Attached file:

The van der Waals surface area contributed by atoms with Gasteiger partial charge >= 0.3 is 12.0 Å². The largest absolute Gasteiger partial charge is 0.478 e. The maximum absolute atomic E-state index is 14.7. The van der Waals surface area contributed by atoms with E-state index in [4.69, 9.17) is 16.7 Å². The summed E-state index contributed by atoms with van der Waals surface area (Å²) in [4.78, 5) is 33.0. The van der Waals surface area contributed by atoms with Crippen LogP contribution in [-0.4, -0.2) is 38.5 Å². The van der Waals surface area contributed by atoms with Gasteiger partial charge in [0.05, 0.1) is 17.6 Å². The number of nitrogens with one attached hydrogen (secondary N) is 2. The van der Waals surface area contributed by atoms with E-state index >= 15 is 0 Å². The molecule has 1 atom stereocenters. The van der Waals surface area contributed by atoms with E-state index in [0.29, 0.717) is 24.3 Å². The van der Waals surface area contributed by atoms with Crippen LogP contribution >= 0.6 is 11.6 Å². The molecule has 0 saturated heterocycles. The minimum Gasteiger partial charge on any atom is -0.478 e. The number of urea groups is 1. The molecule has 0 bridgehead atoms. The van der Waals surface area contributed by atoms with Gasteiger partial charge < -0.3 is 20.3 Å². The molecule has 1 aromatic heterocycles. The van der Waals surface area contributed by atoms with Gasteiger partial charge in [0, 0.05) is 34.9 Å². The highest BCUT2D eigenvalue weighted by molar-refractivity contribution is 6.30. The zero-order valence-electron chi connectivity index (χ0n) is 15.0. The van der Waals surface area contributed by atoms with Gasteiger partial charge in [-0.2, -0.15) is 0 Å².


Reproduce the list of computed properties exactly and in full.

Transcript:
The van der Waals surface area contributed by atoms with Gasteiger partial charge >= 0.3 is 12.0 Å². The largest absolute Gasteiger partial charge is 0.478 e. The maximum absolute atomic E-state index is 14.7. The van der Waals surface area contributed by atoms with E-state index in [4.69, 9.17) is 16.7 Å². The summed E-state index contributed by atoms with van der Waals surface area (Å²) in [4.78, 5) is 33.0. The van der Waals surface area contributed by atoms with Crippen LogP contribution in [-0.4, -0.2) is 38.5 Å². The van der Waals surface area contributed by atoms with Gasteiger partial charge in [0.05, 0.1) is 17.6 Å². The number of nitrogens with one attached hydrogen (secondary N) is 2. The van der Waals surface area contributed by atoms with E-state index >= 15 is 0 Å². The molecule has 1 atom stereocenters. The van der Waals surface area contributed by atoms with E-state index in [0.29, 0.717) is 24.3 Å². The van der Waals surface area contributed by atoms with Crippen LogP contribution >= 0.6 is 11.6 Å². The molecule has 0 saturated heterocycles. The minimum Gasteiger partial charge on any atom is -0.478 e. The number of urea groups is 1. The molecule has 0 bridgehead atoms. The van der Waals surface area contributed by atoms with Gasteiger partial charge < -0.3 is 20.3 Å². The molecule has 1 aromatic heterocycles. The van der Waals surface area contributed by atoms with Gasteiger partial charge in [0, 0.05) is 34.9 Å². The highest BCUT2D eigenvalue weighted by molar-refractivity contribution is 6.30. The zero-order valence-electron chi connectivity index (χ0n) is 15.0. The van der Waals surface area contributed by atoms with Gasteiger partial charge in [-0.2, -0.15) is 0 Å².